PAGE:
WHETHER’S he’s a bumped-off husband in satire To Die For or a private detective with a dodgy ulterior motive in There’s Something About Mary, there’s often been a hint of a dark side in Matt Dillon’s film roles. His new film, however, takes that darkness to an entirely new extreme.
The House That Jack Built is a hollow arthouse horror about an unrepentant serial killer who offs a series of women, including Uma Thurman, in a grisly fashion.
It contains scenes so disturbing we can’t even print a description and it’s far from the best work from the notorious director Lars von Trier (Melancholia). As Jack, Dillon is good but the film prompted walkouts in Cannes and is certainly hard to stomach.
So it’s small wonder that the 54-year-old Matt Dillon I meet in a villa in Cannes is looking a bit shifty about his choices: friendly but still trying to convince himself that this was all a good idea. ‘Part of the deal with Lars is he’s going to make something very beautiful but on dangerous ground,’ he understates.
‘It’s a very difficult film. There were even times when I questioned if I would do it, not because of Lars, because I’m a big fan of his films, but more because of the character, playing this kind of person.’
I’m a creature of habit but I knew this film would really take me out of my comfort zone
Aware of the controversy he’s courting, Dillon seems keen to pay tribute to his director, while making it clear it was all Lars’ idea. ‘I remember having dinner a couple of months before we started shooting and Lars said: “Why don’t you just trust me?” And I thought, “OK, this guy’s asking me to trust this material,”’ he laughs uneasily.
‘I’m glad I ultimately decided to do it. I’m a creature of habit but I knew this would take me out of my comfort zone and sometimes it’s really good to do that to grow, to make yourself a little uncomfortable.’
It’s certainly a far cry from the roles that made Dillon’s name as a teen idol, from 1983’s Rumble Fish to 1984’s The Flamingo Kid, movies well suited to his chiselled all-American charm. By the 1990s, he was experimenting with edgier movies and was Oscar-nominated for his role as a racist cop in Crash (2004).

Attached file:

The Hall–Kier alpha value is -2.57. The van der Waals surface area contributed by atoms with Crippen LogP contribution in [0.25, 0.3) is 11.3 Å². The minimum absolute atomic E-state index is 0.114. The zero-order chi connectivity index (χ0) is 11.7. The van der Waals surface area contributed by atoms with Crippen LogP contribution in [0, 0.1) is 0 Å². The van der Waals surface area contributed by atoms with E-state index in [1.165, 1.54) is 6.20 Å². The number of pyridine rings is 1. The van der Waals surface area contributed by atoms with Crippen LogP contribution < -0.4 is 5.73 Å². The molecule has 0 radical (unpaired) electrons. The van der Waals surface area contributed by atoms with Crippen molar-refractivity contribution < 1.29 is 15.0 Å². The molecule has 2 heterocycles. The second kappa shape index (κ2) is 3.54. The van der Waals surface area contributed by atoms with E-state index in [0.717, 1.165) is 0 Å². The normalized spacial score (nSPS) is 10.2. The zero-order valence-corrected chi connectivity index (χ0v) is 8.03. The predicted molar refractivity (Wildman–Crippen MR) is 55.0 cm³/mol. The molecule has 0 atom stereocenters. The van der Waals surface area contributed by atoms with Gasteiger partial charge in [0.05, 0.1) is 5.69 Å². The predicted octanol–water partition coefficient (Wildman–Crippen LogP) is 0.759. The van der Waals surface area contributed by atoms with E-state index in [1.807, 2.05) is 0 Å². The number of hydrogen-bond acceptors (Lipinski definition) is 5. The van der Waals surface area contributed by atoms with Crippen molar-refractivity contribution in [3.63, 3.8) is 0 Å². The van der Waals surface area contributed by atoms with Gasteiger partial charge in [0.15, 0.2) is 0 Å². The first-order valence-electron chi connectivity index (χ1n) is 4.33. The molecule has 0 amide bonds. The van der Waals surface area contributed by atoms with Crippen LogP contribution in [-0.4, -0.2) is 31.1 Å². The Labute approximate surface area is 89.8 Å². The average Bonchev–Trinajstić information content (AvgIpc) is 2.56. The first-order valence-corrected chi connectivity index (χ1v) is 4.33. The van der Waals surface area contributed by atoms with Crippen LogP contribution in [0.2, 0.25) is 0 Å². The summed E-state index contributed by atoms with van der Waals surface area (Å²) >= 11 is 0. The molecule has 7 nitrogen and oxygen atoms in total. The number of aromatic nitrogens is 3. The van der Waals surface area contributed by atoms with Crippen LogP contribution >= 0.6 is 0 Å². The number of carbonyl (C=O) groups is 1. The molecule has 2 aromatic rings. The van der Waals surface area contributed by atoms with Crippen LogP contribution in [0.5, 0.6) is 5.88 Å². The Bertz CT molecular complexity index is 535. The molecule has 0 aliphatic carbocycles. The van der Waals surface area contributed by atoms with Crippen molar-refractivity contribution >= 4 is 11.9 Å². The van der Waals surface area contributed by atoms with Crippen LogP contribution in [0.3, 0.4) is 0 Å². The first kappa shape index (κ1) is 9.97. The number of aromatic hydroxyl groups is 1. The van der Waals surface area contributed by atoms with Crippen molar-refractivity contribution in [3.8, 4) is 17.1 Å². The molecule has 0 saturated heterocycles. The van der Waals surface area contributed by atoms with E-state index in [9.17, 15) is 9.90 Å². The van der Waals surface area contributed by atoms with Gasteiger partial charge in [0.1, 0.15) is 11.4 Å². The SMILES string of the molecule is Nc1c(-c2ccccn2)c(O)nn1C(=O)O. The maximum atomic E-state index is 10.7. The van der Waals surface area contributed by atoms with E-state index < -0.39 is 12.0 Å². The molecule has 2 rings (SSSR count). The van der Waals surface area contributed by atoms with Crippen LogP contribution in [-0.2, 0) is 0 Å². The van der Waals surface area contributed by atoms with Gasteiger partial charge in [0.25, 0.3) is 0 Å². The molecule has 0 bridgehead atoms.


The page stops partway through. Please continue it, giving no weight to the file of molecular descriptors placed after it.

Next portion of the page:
While many of his films have been set in California, he grew up in New York, with five sisters and brothers including actor Kevin (Entourage). As for relationships, Dillon’s list of glamorous ex girlfriends includes Cameron Diaz, Brooke Shields and Heather Graham…
He certainly has a healthier relationship with women than Jack, who dates them mainly so he can kill them — and their offspring. Dillon lists a child murder scene as one of his least favourite in the film and he’s not the only one. ‘There were times I was getting ready to start the film and I thought, “I don’t know if I can do this”. The hunting scene, and the scene with Riley Keough’s character and the degradation, that was more upsetting to me than the graphic part.’
Dillon contents himself with the fact that he’s no psychopath in real life. ‘I have empathy,’ he laughs, gently. ‘I know a few things about myself. Hey, I played a schizophrenic many years ago in a movie that nine people saw, The Saint Of Fort Washington . I was very proud of my work in that and I realised I have empathy.’
But when it came to playing a serial killer, he did do his due preparation. ‘I read the script and said: ‘Let me see the best books written about the subject.” I couldn’t believe how much there is written about this topic.’
Matt Dillon sounds like he needs a break from serial killers, not to mention certain directors, and he’s getting just that as his next film is Alice Winocour’s space-race film Proxima, opposite Eva Green, followed by Josh Trank’s Al Capone story, starring Tom Hardy.
The House That Jack Built’s polarising effect on reviewers probably won’t do its star much harm — and it’s certainly proved his versatility. But we’ll probably all be relieved when he’s back in his comfort zone.
■ The House That Jack Built is in cinemas from December 14
Five best Dillon movies
Drugstore Cowboy (1989)
Gus Van Sant’s hip crime drama starred Dillon as Bob, the leader of a group of drug addicts robbing pharmacies.
Another great turn in an ensemble drama saw him playing a rock musician, Cliff, hoping for the limelight. His band? Citizen Dick.
To Die For (1995)
Nicole Kidman’s steely, ambitious news reporter made mincemeat of her naive husband (Dillon) in this stylish, darkly funny drama.
There’s Something About Mary (1998)
The goofy, manipulative private detective Pat Healy was one of Dillon’s funniest and most vanity-free roles.
Wild Things (1998)
The ultimate guilty pleasure, this twisty erotic thriller put him in the middle of Neve Campbell and Denise Richards. Literally.